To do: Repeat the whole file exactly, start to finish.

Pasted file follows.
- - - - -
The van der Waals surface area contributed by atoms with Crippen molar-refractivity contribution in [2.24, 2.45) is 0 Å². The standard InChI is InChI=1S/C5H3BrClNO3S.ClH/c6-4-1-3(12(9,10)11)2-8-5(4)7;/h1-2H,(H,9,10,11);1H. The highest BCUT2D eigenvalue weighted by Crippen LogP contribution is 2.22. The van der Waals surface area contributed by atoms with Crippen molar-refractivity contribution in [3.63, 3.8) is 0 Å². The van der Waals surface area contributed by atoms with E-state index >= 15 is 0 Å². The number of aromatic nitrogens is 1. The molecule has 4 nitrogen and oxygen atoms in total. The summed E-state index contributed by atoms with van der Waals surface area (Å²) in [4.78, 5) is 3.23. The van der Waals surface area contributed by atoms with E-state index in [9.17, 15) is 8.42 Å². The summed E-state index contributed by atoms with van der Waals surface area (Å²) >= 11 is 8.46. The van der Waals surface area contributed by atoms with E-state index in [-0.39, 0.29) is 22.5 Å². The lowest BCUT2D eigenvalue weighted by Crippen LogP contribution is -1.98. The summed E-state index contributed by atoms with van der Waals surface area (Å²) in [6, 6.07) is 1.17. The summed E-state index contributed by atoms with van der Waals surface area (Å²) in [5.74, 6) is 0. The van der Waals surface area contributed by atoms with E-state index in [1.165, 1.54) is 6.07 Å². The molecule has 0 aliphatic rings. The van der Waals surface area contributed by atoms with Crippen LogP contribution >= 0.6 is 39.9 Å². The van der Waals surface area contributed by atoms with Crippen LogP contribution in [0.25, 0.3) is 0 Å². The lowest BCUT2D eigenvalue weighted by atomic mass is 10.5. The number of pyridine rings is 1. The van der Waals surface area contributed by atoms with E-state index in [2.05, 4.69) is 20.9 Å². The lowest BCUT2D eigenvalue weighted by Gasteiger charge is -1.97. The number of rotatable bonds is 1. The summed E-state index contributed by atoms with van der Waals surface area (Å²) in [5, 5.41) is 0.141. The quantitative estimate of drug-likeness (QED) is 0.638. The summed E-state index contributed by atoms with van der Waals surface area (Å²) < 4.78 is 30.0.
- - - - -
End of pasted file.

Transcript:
The van der Waals surface area contributed by atoms with Crippen molar-refractivity contribution in [2.24, 2.45) is 0 Å². The standard InChI is InChI=1S/C5H3BrClNO3S.ClH/c6-4-1-3(12(9,10)11)2-8-5(4)7;/h1-2H,(H,9,10,11);1H. The highest BCUT2D eigenvalue weighted by Crippen LogP contribution is 2.22. The van der Waals surface area contributed by atoms with Crippen molar-refractivity contribution in [3.63, 3.8) is 0 Å². The van der Waals surface area contributed by atoms with E-state index >= 15 is 0 Å². The number of aromatic nitrogens is 1. The molecule has 4 nitrogen and oxygen atoms in total. The summed E-state index contributed by atoms with van der Waals surface area (Å²) in [4.78, 5) is 3.23. The van der Waals surface area contributed by atoms with E-state index in [9.17, 15) is 8.42 Å². The summed E-state index contributed by atoms with van der Waals surface area (Å²) >= 11 is 8.46. The van der Waals surface area contributed by atoms with E-state index in [-0.39, 0.29) is 22.5 Å². The lowest BCUT2D eigenvalue weighted by Crippen LogP contribution is -1.98. The summed E-state index contributed by atoms with van der Waals surface area (Å²) in [6, 6.07) is 1.17. The summed E-state index contributed by atoms with van der Waals surface area (Å²) in [5.74, 6) is 0. The van der Waals surface area contributed by atoms with E-state index in [1.165, 1.54) is 6.07 Å². The molecule has 0 aliphatic rings. The van der Waals surface area contributed by atoms with Crippen LogP contribution >= 0.6 is 39.9 Å². The van der Waals surface area contributed by atoms with Crippen LogP contribution in [0.25, 0.3) is 0 Å². The lowest BCUT2D eigenvalue weighted by atomic mass is 10.5. The number of pyridine rings is 1. The van der Waals surface area contributed by atoms with E-state index in [2.05, 4.69) is 20.9 Å². The lowest BCUT2D eigenvalue weighted by Gasteiger charge is -1.97. The number of rotatable bonds is 1. The summed E-state index contributed by atoms with van der Waals surface area (Å²) in [5, 5.41) is 0.141. The quantitative estimate of drug-likeness (QED) is 0.638. The summed E-state index contributed by atoms with van der Waals surface area (Å²) < 4.78 is 30.0.